Do I Need Yoga Before Yoga?
It’s always such a great feeling for me stepping into a yoga studio after a long absence. Feeling stiff in my body, knowing that movement is what I need.
However, after my first class after a long absence, my wrists are KILLING me. I start to notice the pain during class start to creep on the inner part of my wrist, below my palm.
May it be that I need yoga before I even yoga?
Going from no yoga practice, to an hour of flow in which you bear most, or all of your weight on your hands, you demand extension from your wrists.
On a day-to-day basis my wrists spend little time in full flexion or extension, and just how any joint will lose part of it’s range of motion that isn’t used regularly, most people will lose the ability to move easily and safety into full wrist extension.
Julie Gudmestad, a licensed physical therapist and certified Iyengar Yoga teacher, believes that a substantial part of yoga practitioners’ wrist pain is caused by soft-tissue strain that occurs when the ligaments and tendons are forced into extension beyond their customary range.
Increase your wrist extension
Take it from me, you don’t want to have a resolution to go to weekly yoga, and then have to put that goal on hold due to a an achey wrist after your first class.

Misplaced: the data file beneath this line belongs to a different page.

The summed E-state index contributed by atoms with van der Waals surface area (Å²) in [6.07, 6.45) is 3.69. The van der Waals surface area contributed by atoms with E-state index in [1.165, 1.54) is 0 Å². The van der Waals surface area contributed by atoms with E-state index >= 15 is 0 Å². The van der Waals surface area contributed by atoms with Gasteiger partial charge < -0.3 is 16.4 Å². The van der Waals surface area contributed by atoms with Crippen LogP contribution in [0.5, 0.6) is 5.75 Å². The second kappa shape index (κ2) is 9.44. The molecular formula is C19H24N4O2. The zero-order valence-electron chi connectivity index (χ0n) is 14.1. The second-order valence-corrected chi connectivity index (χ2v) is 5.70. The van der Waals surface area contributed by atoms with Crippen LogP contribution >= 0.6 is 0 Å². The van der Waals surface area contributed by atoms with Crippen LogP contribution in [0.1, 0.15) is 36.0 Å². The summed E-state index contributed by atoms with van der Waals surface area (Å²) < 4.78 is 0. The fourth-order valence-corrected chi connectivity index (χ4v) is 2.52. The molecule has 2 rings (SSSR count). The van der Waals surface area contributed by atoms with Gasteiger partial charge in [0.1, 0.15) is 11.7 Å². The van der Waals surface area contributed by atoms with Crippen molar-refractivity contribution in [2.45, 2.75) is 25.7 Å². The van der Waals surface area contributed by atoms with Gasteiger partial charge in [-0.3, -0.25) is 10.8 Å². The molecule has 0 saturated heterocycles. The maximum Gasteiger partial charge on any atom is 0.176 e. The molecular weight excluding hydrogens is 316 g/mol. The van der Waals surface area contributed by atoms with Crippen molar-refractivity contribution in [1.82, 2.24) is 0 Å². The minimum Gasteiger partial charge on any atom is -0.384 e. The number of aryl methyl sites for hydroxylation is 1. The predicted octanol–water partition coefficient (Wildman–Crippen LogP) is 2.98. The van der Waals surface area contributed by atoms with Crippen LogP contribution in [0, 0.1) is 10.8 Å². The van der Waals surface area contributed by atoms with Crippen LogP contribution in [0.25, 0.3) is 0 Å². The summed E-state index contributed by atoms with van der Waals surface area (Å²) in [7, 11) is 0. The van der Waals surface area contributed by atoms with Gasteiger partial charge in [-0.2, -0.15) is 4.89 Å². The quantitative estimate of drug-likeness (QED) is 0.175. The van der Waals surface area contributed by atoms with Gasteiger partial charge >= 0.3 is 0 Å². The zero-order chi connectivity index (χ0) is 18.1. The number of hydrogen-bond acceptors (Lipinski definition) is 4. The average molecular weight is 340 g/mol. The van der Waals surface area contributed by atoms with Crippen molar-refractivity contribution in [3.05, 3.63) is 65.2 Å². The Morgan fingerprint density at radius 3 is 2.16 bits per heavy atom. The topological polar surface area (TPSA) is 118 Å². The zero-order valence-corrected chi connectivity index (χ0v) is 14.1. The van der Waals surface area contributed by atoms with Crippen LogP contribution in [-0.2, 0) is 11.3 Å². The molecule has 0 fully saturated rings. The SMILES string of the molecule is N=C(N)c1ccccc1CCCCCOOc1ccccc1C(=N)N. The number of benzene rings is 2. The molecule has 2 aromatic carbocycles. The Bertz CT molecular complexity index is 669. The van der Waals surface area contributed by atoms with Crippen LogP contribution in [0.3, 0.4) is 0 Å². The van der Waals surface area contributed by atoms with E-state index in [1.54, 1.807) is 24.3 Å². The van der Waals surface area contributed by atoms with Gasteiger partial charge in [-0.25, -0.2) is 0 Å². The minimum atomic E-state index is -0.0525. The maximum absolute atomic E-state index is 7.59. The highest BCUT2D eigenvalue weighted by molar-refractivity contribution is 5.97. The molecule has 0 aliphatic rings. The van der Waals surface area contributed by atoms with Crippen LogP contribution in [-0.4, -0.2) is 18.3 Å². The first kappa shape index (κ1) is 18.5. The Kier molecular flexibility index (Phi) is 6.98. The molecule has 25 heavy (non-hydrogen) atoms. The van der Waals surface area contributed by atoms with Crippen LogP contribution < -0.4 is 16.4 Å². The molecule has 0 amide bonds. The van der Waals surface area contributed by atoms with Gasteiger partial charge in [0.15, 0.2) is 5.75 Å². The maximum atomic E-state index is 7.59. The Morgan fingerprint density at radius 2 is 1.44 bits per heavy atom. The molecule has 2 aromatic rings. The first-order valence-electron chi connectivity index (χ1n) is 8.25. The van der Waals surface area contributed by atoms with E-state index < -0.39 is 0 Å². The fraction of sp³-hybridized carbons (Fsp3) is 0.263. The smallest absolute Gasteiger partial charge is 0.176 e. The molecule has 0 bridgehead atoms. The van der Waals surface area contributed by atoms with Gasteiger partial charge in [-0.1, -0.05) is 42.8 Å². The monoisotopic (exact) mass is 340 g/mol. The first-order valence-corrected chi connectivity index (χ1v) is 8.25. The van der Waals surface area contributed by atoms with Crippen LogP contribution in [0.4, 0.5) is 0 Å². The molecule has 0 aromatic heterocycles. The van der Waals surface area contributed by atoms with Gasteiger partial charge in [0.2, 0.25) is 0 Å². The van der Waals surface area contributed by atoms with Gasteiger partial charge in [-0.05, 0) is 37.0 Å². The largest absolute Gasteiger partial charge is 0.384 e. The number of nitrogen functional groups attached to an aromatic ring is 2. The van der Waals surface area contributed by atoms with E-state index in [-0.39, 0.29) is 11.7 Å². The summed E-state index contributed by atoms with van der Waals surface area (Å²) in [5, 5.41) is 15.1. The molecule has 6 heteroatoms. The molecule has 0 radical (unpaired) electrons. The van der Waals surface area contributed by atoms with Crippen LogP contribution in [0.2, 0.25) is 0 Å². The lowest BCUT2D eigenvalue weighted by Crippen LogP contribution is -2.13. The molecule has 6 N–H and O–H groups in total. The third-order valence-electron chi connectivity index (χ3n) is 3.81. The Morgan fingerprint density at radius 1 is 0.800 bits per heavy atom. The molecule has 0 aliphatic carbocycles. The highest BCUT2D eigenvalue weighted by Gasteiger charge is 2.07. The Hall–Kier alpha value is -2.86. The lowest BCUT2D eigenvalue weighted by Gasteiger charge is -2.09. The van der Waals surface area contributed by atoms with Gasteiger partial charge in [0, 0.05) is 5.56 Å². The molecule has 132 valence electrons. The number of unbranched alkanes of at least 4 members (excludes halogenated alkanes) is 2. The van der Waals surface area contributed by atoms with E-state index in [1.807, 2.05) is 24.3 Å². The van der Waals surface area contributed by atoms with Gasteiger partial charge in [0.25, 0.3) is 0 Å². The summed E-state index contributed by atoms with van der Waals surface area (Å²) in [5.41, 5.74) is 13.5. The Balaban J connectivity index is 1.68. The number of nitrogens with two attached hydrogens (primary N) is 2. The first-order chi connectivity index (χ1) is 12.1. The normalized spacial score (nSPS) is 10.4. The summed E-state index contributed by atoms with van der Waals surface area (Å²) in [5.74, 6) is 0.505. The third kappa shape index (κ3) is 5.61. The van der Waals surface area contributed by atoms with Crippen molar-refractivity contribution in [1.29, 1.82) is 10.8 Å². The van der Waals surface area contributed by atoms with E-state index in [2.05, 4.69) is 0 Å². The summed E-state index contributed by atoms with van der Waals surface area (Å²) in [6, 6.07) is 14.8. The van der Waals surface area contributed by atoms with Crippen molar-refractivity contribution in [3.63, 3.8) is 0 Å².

It’s a good idea before jumping into a yoga flow, especially if you are a beginner, to gently and gradually wok on increasing your wrist extension.
Gudmestad recommends some exercises to help you increase your wrist extension:
An easy way to do this is to put your hands together in Anjali Mudra (Prayer Position) in front of your chest. Keeping the heels of your hands together and your fingers pointing up, gently press your hands down toward your waist. Don’t let the heels of your hands come apart; if you do, you’ll lose the wrist stretch. If you regularly hold this stretch for a minute or two as part of your daily routine, you’ll gradually be able to move the wrists into deeper extension.
I also recommend that beginning yoga students and anyone with wrist injuries or problems begin weight bearing on their arms slowly. Rather than suddenly launching into dozens of Sun Salutations, start by spending a little time almost every day on your hands and knees. In this position, there is relatively little weight on the hands, so the wrists can become accustomed to weight bearing.
Yoga is meant to be a beneficial and healing process, which it is. If you notice wrist pain during yoga class, you can come down from your wrists to your forearms and take a regressed position. Or, work on increasing flexibility and extension before yoga practice.
I plan on working the above exercises into my daily routine to avoid injury and to continue with my goal of weekly yoga practice.